The FDA has announced that it's setting new limits on the acceptable levels of arsenic allowed in apple juice, more than a year after pressure began from consumers and advocacy groups concerned over the arsenic's effect on children. The agency is taking comments on the draft regulation for 60 days, reports the Huffington Post.
Highly popular, apple juice is only outsold by orange juice in the category, with apple juice more commonly being purchased for young children. Companies selling apple juice containing more than 10 parts per billion of inorganic arsenic—commonly found in pesticides—could have their products pulled from stores and face legal action under the new regulation. But the FDA said most apple juice products are already far below that level. In a study conducted last year by the FDA, 95 percent of the samples had arsenic levels below the new regulation.
"Overall the supply of apple juice is very safe and does not represent a threat to public health," said FDA Commissioner Dr. Margaret Hamburg, in an interview with The Associated Press. "We decided to put forward this proposed action level to give guidance to industry and to assure ongoing safety and quality."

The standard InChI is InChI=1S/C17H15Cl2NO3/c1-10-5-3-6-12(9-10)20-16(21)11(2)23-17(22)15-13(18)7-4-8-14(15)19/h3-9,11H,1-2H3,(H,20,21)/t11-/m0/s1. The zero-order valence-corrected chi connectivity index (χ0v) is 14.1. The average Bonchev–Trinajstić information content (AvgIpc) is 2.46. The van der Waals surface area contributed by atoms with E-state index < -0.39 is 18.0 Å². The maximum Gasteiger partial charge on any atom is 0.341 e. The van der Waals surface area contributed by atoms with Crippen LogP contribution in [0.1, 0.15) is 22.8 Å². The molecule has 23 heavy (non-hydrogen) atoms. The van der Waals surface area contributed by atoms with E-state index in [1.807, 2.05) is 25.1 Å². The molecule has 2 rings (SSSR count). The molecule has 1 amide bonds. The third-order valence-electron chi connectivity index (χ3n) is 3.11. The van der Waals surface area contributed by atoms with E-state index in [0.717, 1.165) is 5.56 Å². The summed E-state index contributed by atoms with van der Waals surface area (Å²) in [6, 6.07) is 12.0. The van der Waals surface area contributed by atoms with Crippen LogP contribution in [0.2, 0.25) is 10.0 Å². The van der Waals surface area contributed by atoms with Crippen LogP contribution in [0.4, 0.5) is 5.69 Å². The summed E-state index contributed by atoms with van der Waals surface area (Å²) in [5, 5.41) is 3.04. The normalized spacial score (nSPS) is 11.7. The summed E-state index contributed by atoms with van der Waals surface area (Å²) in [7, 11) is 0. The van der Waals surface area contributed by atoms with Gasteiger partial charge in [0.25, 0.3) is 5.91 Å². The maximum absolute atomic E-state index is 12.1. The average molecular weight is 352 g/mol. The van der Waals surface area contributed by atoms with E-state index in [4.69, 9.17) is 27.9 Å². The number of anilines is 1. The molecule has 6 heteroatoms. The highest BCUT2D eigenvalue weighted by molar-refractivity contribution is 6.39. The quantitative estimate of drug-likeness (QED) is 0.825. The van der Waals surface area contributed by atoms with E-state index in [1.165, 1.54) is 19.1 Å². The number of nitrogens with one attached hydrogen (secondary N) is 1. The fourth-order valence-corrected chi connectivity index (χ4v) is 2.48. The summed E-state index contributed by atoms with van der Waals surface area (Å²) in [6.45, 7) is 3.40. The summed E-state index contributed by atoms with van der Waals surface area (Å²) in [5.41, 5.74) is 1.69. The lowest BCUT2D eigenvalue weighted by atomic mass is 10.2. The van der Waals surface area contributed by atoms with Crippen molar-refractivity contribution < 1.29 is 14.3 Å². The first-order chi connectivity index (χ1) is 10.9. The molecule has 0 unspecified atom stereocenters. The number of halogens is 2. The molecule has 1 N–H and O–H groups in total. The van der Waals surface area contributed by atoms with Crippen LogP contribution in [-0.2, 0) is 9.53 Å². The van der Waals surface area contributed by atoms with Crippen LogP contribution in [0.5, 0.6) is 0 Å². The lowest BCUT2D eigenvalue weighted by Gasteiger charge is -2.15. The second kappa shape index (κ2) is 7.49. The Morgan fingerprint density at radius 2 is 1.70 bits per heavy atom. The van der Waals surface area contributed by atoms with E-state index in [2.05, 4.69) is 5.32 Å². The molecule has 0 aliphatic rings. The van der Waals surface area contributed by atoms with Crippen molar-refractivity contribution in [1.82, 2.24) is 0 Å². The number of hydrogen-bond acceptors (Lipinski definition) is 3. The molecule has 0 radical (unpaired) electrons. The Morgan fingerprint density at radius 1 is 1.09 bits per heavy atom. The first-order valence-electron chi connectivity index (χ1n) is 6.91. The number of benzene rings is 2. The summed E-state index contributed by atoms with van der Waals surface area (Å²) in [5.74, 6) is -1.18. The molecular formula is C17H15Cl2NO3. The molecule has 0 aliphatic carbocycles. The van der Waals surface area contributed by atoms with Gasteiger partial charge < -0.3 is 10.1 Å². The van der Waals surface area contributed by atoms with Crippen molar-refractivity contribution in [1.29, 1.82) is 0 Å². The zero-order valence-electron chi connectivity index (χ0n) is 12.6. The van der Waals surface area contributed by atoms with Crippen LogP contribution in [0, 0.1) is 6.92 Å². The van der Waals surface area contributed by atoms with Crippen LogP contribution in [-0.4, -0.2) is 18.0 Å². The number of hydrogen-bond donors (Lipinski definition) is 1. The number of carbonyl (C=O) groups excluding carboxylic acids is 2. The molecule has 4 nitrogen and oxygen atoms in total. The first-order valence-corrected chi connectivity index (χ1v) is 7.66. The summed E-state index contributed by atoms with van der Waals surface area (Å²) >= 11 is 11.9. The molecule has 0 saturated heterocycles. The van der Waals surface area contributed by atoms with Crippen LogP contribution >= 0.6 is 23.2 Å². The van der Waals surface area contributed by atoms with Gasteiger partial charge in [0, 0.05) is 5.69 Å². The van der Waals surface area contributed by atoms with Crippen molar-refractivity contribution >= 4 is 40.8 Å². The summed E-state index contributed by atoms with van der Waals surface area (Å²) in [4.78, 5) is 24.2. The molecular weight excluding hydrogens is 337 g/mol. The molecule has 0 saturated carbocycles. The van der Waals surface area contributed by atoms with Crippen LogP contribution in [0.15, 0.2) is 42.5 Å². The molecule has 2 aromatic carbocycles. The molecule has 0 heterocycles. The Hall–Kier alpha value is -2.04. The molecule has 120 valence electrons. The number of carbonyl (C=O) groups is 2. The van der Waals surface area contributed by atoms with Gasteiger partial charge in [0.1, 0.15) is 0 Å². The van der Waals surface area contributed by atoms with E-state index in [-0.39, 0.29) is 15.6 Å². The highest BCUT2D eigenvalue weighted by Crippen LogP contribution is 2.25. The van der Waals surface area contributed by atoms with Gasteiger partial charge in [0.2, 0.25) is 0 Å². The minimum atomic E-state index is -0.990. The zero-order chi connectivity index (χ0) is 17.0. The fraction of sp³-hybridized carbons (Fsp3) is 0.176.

Inorganic arsenic has potentially toxic effects and has been connected to an increased risk of cancer when consumed at high doses or for a long period of time.
The FDA first set a "level of concern" in 2008 for arsenic at 23 parts per billion. Pressure last year from the Consumers Union, which publishes Consumer Reports, asked the FDA to set the limit at 3 parts per billion.
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Image: Maze Walker